News & Media

Impatient Edwards eager to make gains

June 08, 2012, David Caraviello,

LONG POND, Pa. -- No. 99 driver is 'doing a good job,' but results must be better to make the Chase

It was only a test, but Carl Edwards still had a sense of urgency. Crew chief Bob Osborne wanted to stick to the plan the No. 99 team had lain out for the two-day session at Pocono Raceway. The driver just wanted to go faster.

"Bob and I are over there almost coming to blows," Edwards joked.

"Except for broken parts, [Carl Edwards] is not going to have a problem making the Chase. So there's not any reason for panic."


It's easy to see why Edwards feels the need to see his car number climb higher up the speed chart. Last year's Sprint Cup championship runner-up fell to 12th in points after a cut tire sent him into the wall early in last week's event at Dover, continuing a puzzling season for a driver whose performance has been good -- but too often, not good enough. While Roush Fenway drivers Greg Biffle and Matt Kenseth stand first and second in the points, their teammate would be out of the Chase if the playoff started this week.

No one is more cognizant of that than Edwards, who despite his championship near-miss last season has gone 46 races since his last victory. He realizes results must improve if he hopes to make another bid at the title. A year ago, the two-time Pocono winner came to Long Pond with a series points lead so large, it withstood an engine failure that left him watching the rest of the race from the television booth. Now, Edwards is in danger of being left out of wild-card contention by other drivers with multiple victories.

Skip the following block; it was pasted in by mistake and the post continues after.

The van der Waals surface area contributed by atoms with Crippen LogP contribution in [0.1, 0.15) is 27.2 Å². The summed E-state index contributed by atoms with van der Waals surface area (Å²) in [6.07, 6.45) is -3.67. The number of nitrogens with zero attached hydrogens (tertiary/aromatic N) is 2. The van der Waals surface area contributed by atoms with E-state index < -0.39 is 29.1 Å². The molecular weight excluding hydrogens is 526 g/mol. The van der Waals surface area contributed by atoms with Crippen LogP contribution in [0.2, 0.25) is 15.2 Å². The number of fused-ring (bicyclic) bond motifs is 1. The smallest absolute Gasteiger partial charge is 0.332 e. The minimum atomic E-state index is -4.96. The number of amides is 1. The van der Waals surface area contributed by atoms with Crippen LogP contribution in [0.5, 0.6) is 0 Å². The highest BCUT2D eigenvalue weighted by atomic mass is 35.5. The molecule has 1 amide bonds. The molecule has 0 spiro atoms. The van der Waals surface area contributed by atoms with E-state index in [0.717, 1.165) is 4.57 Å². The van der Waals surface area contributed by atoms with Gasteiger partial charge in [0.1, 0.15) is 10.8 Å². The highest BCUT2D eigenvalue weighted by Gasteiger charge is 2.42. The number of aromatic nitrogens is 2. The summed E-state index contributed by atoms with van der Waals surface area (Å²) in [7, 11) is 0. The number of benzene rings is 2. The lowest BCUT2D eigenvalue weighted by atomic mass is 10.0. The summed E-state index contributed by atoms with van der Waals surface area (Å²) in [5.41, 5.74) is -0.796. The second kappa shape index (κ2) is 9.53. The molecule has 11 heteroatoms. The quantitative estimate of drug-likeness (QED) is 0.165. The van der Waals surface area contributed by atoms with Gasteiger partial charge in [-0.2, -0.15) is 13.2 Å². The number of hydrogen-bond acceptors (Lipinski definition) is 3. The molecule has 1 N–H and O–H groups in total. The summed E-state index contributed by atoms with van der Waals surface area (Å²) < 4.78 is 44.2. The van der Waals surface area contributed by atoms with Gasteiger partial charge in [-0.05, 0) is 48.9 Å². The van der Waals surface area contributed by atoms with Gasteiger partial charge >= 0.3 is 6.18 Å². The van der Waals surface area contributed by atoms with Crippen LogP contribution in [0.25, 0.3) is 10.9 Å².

"It's tough. There's a lot on the line, and it's so competitive right now," he said. "I can't describe how competitive it is. If you look at our 99 team and our situation, our teammates are leading, one and two. We're outside of the Chase right now, and it's not because we haven't run as well as those guys; we have not been able to put together everything. Luck has been a big factor, but we haven't been able to put it together, and if we have a couple of bad races, it could be really, really ugly. So these races are very important. We have to run well, so the pressure is on, which is kind of fun in a way. I think it was last year at this point in the season we were leading ... and there was really no pressure. We just had a win, we won the All-Star Race and we were cruising, so this is like a good workout before a big game. We've got to keep the pedal down and go."

Edwards was in the championship hunt until the final lap last year, a situation that often doesn't allow a team much time to prepare for the season to come. It also is not unusual for title contenders to be hesitant to change anything that worked so well in the previous campaign, which can lead to a step backward in the next one. Edwards concedes that was the case in 2009, when he plummeted to an 11th-place points finish after he won nine races and was the runner-up for the title in 2008.